I tweeted this today and I thought it was worth a repost here for all the Facebook and LinkedIn followers…
There are no LODs.
There are only:
Construction Models, and
What does the above statement mean?
Firstly, that if you are going to try and standardise something you need to make it simple and practical. Secondly, the content of a BIM dataset is best described by its current purpose. It won’t always be a Design model. Once it starts to become a Construction Model, the Design Model needs to die or be used only for crude reference. And once it becomes an Operations Model, it may need some extra data added, but it will likely need a lot of Design and Construction junk removed.
Don’t try and make a model that lasts forever, for every purpose, and then attempt to standardise that as a point-in-time deliverable with some ridiculous metrics.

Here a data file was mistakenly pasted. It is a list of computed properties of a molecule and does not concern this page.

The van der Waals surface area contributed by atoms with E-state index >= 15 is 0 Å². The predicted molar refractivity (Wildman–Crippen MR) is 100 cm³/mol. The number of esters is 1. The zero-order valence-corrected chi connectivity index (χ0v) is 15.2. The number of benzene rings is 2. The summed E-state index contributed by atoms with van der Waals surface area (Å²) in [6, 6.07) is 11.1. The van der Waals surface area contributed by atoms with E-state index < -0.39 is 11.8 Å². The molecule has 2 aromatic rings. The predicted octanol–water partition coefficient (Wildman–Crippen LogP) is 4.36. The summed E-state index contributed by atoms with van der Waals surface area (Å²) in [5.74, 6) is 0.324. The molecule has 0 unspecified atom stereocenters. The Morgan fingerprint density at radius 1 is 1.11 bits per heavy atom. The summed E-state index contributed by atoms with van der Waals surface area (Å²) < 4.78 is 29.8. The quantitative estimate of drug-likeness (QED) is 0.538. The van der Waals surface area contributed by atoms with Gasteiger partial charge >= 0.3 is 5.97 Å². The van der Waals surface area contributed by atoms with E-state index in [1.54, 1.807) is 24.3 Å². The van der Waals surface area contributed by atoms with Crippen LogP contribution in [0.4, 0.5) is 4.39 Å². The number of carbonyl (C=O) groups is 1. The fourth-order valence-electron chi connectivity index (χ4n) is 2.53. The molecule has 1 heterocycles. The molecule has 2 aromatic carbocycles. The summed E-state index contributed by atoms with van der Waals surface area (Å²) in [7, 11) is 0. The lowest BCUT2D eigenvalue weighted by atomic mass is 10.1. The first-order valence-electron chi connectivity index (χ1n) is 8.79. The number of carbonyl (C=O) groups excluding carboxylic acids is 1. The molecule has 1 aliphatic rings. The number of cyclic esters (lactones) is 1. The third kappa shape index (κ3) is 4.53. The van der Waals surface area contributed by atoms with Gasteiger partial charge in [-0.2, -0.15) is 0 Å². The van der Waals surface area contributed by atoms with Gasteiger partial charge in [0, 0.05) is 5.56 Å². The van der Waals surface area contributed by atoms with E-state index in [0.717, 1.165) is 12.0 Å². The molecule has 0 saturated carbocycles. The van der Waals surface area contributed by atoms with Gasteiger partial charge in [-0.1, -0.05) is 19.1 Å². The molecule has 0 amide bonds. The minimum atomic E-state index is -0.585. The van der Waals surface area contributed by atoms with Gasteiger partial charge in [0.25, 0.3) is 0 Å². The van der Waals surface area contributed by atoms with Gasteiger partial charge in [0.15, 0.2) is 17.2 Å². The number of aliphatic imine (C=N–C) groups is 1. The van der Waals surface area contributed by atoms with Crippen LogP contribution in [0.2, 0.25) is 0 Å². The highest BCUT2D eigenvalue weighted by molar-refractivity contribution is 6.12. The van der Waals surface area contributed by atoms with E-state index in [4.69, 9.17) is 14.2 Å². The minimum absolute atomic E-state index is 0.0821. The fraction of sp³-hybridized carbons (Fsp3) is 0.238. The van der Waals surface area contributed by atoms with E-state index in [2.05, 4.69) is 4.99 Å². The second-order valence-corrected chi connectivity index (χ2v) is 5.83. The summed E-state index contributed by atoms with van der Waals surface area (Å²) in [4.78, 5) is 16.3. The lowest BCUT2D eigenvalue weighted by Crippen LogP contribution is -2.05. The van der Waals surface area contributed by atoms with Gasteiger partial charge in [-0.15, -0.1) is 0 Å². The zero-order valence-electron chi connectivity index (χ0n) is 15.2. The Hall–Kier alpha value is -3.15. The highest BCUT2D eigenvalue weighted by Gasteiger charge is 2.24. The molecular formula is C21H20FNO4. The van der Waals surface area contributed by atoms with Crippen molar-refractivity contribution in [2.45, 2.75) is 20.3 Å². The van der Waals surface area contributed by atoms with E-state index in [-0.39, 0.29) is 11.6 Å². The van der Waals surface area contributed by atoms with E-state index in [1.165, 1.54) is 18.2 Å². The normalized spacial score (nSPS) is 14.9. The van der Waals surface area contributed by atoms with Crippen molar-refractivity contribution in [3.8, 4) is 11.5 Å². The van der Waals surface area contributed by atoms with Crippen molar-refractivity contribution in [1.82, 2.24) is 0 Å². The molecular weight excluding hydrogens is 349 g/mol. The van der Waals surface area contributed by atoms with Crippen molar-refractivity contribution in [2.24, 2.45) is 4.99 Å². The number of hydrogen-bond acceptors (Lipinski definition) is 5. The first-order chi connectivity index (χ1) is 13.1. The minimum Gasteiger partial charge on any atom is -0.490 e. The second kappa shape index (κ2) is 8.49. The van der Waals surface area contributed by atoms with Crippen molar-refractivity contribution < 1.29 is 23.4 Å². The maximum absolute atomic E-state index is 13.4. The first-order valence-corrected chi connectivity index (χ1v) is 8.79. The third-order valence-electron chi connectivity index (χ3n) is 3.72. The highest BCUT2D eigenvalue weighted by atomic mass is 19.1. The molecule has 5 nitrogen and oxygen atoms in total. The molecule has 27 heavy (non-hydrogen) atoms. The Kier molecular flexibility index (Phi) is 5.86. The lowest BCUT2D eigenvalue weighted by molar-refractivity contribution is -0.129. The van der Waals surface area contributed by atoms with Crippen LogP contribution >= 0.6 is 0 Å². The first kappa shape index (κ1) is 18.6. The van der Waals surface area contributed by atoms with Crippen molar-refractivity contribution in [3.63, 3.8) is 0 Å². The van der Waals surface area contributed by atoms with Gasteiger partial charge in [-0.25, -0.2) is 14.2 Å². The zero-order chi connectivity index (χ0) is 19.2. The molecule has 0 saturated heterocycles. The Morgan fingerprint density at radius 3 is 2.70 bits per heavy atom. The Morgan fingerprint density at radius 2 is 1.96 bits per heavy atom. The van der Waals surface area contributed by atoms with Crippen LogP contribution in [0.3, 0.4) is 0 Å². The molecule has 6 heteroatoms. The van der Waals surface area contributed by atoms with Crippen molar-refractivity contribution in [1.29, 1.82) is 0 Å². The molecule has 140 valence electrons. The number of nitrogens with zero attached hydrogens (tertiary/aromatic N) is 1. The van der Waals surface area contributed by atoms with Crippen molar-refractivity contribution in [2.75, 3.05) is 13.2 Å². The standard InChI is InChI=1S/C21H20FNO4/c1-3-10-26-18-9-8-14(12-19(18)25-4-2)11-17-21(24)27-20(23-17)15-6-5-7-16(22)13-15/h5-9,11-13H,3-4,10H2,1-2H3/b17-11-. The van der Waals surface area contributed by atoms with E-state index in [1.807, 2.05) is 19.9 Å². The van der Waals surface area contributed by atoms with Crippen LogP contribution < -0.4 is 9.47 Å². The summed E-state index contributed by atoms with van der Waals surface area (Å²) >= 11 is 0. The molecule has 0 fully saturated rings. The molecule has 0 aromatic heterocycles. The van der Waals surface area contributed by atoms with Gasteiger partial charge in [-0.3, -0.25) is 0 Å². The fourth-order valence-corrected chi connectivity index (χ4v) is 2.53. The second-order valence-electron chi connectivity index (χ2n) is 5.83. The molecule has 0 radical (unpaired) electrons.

Make the BIM standards simple, practical, and closely tied to the current purpose of the model.
There have been various attempts over the years to create a true BIM portal, with links to all relevant documentation. Have you checked out CODEBIM? The reports page is pretty impressive list of BIM documents …
The sheer volume of different BIM standards can be confusing in itself – and that is without even considering the a) usefulness, b) applicability, c) practicality or d) up-to-date-ness of these different standards
Nice tip on formulaic materials: How do you parametrically change a material parameter in a family if the material itself depends on factors outside of each type designation? After all, it’s impossible to control materials through formulas. Our approach (when the number of ‘stacked’ geometry instances is few) is to model separate pieces of geometry, apply their unique material and then control their on/off visibility through parameters.
How to provide error messages to the family user: One solution to this perplexing problem is to include 3D text displaying a message to the user when a non-existent configuration is selected.